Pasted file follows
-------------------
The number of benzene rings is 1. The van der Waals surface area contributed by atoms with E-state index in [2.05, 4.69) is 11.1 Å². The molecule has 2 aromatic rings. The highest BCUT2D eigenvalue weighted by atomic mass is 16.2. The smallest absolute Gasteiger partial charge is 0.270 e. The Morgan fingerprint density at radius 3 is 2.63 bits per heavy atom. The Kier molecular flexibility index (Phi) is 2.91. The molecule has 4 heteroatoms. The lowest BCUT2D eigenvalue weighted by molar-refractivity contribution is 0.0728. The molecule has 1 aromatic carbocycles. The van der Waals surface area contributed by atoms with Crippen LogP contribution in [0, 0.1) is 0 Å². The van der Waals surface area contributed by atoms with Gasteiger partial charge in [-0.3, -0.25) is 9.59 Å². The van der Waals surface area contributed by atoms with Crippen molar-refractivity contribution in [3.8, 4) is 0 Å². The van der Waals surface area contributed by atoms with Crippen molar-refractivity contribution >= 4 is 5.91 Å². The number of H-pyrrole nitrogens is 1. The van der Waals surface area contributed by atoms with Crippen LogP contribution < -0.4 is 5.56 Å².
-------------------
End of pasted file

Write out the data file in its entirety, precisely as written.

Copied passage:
The number of benzene rings is 1. The van der Waals surface area contributed by atoms with E-state index in [2.05, 4.69) is 11.1 Å². The molecule has 2 aromatic rings. The highest BCUT2D eigenvalue weighted by atomic mass is 16.2. The smallest absolute Gasteiger partial charge is 0.270 e. The Morgan fingerprint density at radius 3 is 2.63 bits per heavy atom. The Kier molecular flexibility index (Phi) is 2.91. The molecule has 4 heteroatoms. The lowest BCUT2D eigenvalue weighted by molar-refractivity contribution is 0.0728. The molecule has 1 aromatic carbocycles. The van der Waals surface area contributed by atoms with Crippen LogP contribution in [0, 0.1) is 0 Å². The van der Waals surface area contributed by atoms with Gasteiger partial charge in [-0.3, -0.25) is 9.59 Å². The van der Waals surface area contributed by atoms with Crippen molar-refractivity contribution in [3.8, 4) is 0 Å². The van der Waals surface area contributed by atoms with Crippen molar-refractivity contribution >= 4 is 5.91 Å². The number of H-pyrrole nitrogens is 1. The van der Waals surface area contributed by atoms with Crippen LogP contribution < -0.4 is 5.56 Å².